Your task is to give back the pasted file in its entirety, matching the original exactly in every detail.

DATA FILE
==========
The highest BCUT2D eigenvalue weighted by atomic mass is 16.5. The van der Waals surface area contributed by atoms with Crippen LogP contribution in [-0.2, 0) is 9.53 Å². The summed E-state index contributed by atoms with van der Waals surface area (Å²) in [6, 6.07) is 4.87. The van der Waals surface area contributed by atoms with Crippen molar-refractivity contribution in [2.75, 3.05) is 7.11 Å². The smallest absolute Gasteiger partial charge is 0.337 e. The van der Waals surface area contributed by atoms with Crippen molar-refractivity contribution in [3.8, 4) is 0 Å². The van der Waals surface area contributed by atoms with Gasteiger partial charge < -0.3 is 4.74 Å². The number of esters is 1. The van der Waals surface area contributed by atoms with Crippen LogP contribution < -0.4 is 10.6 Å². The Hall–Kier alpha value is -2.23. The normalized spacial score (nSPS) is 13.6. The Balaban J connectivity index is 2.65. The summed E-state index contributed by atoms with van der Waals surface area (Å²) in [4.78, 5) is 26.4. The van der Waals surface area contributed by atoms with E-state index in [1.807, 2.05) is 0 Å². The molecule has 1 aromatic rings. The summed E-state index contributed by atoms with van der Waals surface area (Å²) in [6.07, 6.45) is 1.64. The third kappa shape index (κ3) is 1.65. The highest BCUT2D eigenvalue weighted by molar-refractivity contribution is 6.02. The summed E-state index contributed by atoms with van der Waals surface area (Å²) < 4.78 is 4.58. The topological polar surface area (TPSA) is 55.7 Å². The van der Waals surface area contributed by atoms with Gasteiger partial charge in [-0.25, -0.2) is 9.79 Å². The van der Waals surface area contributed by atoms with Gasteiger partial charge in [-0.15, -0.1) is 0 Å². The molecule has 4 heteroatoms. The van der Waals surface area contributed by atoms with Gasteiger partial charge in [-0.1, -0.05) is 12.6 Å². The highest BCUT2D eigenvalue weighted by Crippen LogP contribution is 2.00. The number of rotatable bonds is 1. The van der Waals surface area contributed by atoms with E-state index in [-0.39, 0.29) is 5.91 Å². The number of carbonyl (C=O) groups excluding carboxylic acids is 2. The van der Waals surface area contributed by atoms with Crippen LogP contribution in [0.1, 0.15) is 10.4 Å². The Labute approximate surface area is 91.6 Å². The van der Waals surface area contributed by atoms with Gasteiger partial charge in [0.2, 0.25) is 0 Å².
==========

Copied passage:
The highest BCUT2D eigenvalue weighted by atomic mass is 16.5. The van der Waals surface area contributed by atoms with Crippen LogP contribution in [-0.2, 0) is 9.53 Å². The summed E-state index contributed by atoms with van der Waals surface area (Å²) in [6, 6.07) is 4.87. The van der Waals surface area contributed by atoms with Crippen molar-refractivity contribution in [2.75, 3.05) is 7.11 Å². The smallest absolute Gasteiger partial charge is 0.337 e. The van der Waals surface area contributed by atoms with Crippen molar-refractivity contribution in [3.8, 4) is 0 Å². The van der Waals surface area contributed by atoms with Gasteiger partial charge < -0.3 is 4.74 Å². The number of esters is 1. The van der Waals surface area contributed by atoms with Crippen LogP contribution < -0.4 is 10.6 Å². The Hall–Kier alpha value is -2.23. The normalized spacial score (nSPS) is 13.6. The Balaban J connectivity index is 2.65. The summed E-state index contributed by atoms with van der Waals surface area (Å²) in [4.78, 5) is 26.4. The van der Waals surface area contributed by atoms with E-state index in [1.807, 2.05) is 0 Å². The molecule has 1 aromatic rings. The summed E-state index contributed by atoms with van der Waals surface area (Å²) in [6.07, 6.45) is 1.64. The third kappa shape index (κ3) is 1.65. The highest BCUT2D eigenvalue weighted by molar-refractivity contribution is 6.02. The summed E-state index contributed by atoms with van der Waals surface area (Å²) < 4.78 is 4.58. The topological polar surface area (TPSA) is 55.7 Å². The van der Waals surface area contributed by atoms with Gasteiger partial charge in [-0.25, -0.2) is 9.79 Å². The van der Waals surface area contributed by atoms with Gasteiger partial charge in [-0.15, -0.1) is 0 Å². The molecule has 4 heteroatoms. The van der Waals surface area contributed by atoms with Gasteiger partial charge in [-0.1, -0.05) is 12.6 Å². The highest BCUT2D eigenvalue weighted by Crippen LogP contribution is 2.00. The number of rotatable bonds is 1. The van der Waals surface area contributed by atoms with E-state index in [-0.39, 0.29) is 5.91 Å². The number of carbonyl (C=O) groups excluding carboxylic acids is 2. The van der Waals surface area contributed by atoms with Crippen LogP contribution in [0.1, 0.15) is 10.4 Å². The Labute approximate surface area is 91.6 Å². The van der Waals surface area contributed by atoms with Gasteiger partial charge in [0.2, 0.25) is 0 Å².